the journal of the franklin institute

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Page 292 - Fig. 5 as connected. In order to place the commutator in a convenient position, the terminal wires are carried through the centre of the shaft, to a point outside the bearings. The commutators are so arranged, that, at any instant, three pairs of coils are interposed in the circuit of the machine, working, as it were, in multiple arc, the remaining pair being cut out at the neutral point...
Page 38 - At first sight it seems rather difficult to believe that an ignited gas in the solar envelope should not be indicated by dark lines in the solar spectrum, and should appear not to act under the law " a gas when ignited absorbs rays of the same refrangibility as those it emits.
Page 296 - ... by many previous experimenters. The difficulties encountered in the measurement of the light, arising from the difference in colour, were at first thought to be considerable, but further practice and experience enabled the observer to overcome them to such an extent, that the error arising from this cause is inconsiderable, being greatly less than that due to the fluctuations of the electric arc itself.
Page 362 - With this arrangement, no difficulty was experienced in reproducing the same conditions of normal running as when the arc was used. The same conducting wires were used throughout these experiments. Being of heavy copper, their resistance was low, viz.: about '016 ohm.
Page 370 - For example, the heat in arc and lamp are practically the same in each of the Brush machines, if the measurement of the smaller of these machines be taken at the higher speed. The amount of light produced, however, is not the same in these two instances, being considerably greater in the case of the larger machine. The explanation of this apparent anomaly is undoubtedly to be found in the different resistances of the arcs in the two cases. In the large Brush machine the carbons are nearer together...
Page 135 - There were present 163 members and 5 visitors. The minutes of the last meeting were read and approved. The Actuary presented the minutes of the Board of Managers and reported that...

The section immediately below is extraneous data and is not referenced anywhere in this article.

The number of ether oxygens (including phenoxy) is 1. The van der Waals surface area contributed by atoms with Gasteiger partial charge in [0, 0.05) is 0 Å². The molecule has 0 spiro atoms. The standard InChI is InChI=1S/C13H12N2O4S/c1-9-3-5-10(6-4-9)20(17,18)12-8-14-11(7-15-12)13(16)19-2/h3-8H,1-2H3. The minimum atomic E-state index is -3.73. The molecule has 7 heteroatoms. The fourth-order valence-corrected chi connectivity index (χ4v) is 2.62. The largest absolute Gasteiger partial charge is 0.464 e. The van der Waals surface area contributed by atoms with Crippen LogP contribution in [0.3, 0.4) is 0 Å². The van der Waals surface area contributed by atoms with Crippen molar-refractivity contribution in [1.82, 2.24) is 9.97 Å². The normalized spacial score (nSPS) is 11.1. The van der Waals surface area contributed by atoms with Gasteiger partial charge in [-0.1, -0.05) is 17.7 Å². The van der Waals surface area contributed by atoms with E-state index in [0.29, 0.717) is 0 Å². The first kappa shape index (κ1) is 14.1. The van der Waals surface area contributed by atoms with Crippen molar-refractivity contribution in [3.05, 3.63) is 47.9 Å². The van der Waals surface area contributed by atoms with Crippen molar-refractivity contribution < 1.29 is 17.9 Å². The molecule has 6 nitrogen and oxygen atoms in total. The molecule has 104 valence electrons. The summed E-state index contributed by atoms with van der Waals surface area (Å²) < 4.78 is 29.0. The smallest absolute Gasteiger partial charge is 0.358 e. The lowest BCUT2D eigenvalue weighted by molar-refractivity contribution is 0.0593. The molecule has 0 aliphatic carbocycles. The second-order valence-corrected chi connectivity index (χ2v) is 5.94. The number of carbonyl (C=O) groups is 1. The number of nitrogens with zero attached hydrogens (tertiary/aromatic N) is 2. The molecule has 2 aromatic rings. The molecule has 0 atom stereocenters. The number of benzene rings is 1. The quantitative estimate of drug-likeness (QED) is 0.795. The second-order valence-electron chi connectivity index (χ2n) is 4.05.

Page 366 - No determination made with an unknown or abnormal external resistance can be of any value, since the proportion of work done, in the several portions of an electrical circuit, depends upon, and varies with, the resistances they offer to its passage. If, therefore, in separate determinations with any particular machine, the resistance of that part of a circuit of which the work is measured be in one instance large in proportion to the remainder of the circuit, and in another small, the two measurements...
Page 419 - Science, having learned with great satisfaction, that a convention has been entered Into by the leading nations of the world for the establishment and maintenance of an International Bureau of Weights and Measures, with the object of promoting permanence, precision and uniformity In the standards, at the joint charge of the contracting powers; and that the Government of the United States has agreed to the same through its diplomatic...
Page 133 - December 20, at Paris, of Henry Daniel Ruhmkorff, whose name is so closely connected with the history of magnetoelectricity. He was born in Hanover, Germany, in 1803, and but little is known of his early life. In 1819 he wandered to Paris, and obtained a position as porter in the laboratory of Prof. Charles Chevalier, at that time one of the leading French physicists. Here he displayed a remarkable fondness for electrical apparatus, as well as ingenuity in its arrangement, and was enabled shortly...
Page 374 - Gramme, having, however, the disadvantages of high speed, and a greater proportionate loss of power in friction, etc. This loss is nearly compensated by the advantage this machine possesses over the others of working with a high external, compared with the internal, resistance, this also ensuring comparative absence of heating in the machine. This machine gave the most powerful current, and consequently the greatest light.

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